Why is rooting relatively difficult/manual-labour intensive?

I assume phone-sellers would like to

  1. keep collecting data (for themselves or others)
  2. and keep the users safe.
  3. Be sure that warranty calls are not activated due to damaging homebrewn software.

So I assume that is why most manufacturers make it quite difficult to root an Android phone. Based on my experience, the following steps are required for rooting most Android phones:

  1. Enable developer mode.
  2. (Allow unlocking oem/bootloader)
  3. Enable ADB
  4. Find a TWRP/bootloader that works for that specific phone
  5. Use some leaked/hacked tool like ODIN (for Samsung) to push that TWRP/bootloader over the existing recovery mode, whilst rooting the device.
  6. Or an open source tool like Heimdall.
  7. Or using some rooting app, which I assume use some security exploit in the factory-default phone/OS.

Because if the issue were merely point 2 and 3, decent support for rooting may be provided with a simple prompt asking the user: "Are you sure? Are you really really sure?"

I think there is quite some consumer value to be reached in rooting phones automatically, so I would like to better understand how this ecosystem works, and what the perspectives of the manufacturers are on rooting.

  • 1
    The simple answer to your question is: "because this part of Android is not standardized". Every manufacturer can have a different bootloader and also unlock mechanism. E.g. Motorola (and Huawei before they disabled unlocking) implement a variant where have to generate a device specific unlock code you have to enter in the fastboot oem unlock process so they can track which device was ever unlocked.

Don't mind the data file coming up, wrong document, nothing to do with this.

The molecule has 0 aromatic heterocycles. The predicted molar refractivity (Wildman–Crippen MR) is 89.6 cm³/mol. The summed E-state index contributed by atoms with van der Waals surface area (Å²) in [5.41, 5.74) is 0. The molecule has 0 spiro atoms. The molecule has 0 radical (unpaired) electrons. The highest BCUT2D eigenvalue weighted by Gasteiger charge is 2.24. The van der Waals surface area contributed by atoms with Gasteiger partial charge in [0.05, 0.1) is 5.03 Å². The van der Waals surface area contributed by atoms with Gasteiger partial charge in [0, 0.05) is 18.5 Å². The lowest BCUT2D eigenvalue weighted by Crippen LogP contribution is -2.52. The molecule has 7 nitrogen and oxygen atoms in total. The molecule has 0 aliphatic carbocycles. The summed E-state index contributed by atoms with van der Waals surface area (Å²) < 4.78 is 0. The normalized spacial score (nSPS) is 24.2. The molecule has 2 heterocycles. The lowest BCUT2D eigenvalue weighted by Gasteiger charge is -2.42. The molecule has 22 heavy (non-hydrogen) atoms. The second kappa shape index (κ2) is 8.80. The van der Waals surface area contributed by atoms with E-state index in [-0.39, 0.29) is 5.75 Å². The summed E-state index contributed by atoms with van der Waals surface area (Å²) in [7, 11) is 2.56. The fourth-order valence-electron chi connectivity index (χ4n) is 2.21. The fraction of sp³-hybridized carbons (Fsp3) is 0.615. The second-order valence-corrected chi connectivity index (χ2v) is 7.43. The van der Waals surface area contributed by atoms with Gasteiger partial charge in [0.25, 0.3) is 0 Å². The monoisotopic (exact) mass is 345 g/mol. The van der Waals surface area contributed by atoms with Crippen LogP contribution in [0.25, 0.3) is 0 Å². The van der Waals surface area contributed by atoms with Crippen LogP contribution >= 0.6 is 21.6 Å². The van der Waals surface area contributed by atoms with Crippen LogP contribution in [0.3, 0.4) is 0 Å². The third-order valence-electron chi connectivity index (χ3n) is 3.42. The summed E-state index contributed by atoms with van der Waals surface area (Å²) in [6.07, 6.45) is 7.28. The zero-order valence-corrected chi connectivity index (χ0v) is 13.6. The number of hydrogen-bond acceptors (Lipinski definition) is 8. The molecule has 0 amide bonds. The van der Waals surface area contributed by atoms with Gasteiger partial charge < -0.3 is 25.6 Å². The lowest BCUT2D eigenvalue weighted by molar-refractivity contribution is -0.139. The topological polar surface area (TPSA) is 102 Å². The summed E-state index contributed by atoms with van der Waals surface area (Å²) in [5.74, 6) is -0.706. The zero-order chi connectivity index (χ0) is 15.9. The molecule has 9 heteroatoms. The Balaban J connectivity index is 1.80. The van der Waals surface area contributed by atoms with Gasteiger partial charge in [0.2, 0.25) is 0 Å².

– Robert
    Dec 22, 2022 at 10:02
  • 2
    Phones are not using any hardware specification like UEFI so every chipmaker is doing its own thing. UEFI consolidates multiple bootloaders and offers a generic way to bootstrap bootloader and recovery. UEFI also offers secure boot toggle which is permanently enabled in phones. Even new OEMs like Nothing and Fairfone give no attention to this aspect.
    – defalt
    Dec 22, 2022 at 11:16

1 Answer 1


Android Security is quite different from Computer OS and heavily depends on isolated apps. This is done by each app becomes a "user" with its own uid (file system permissions) so every app can only access its own directory /data/data/pkgname.

For the same reason it's forbidden to grant access to /data as that is apps internal data not intended to mess up.

Indeed that's what you expect on iPhone, iPod, Smart TV or wifi router as these are embedded systems devices running precompiled firmware.

I don't agree normal consumer could benefit from rooted device, especially not Samsung devices where this would break Samsung Knox which is must have for privacy.

The fact that some OEMs still allow unlocking bootloader is a gift to android community, it hands over the risks and responsibilities to the customizing developer and excludes warranty, which is not what most consumer want.

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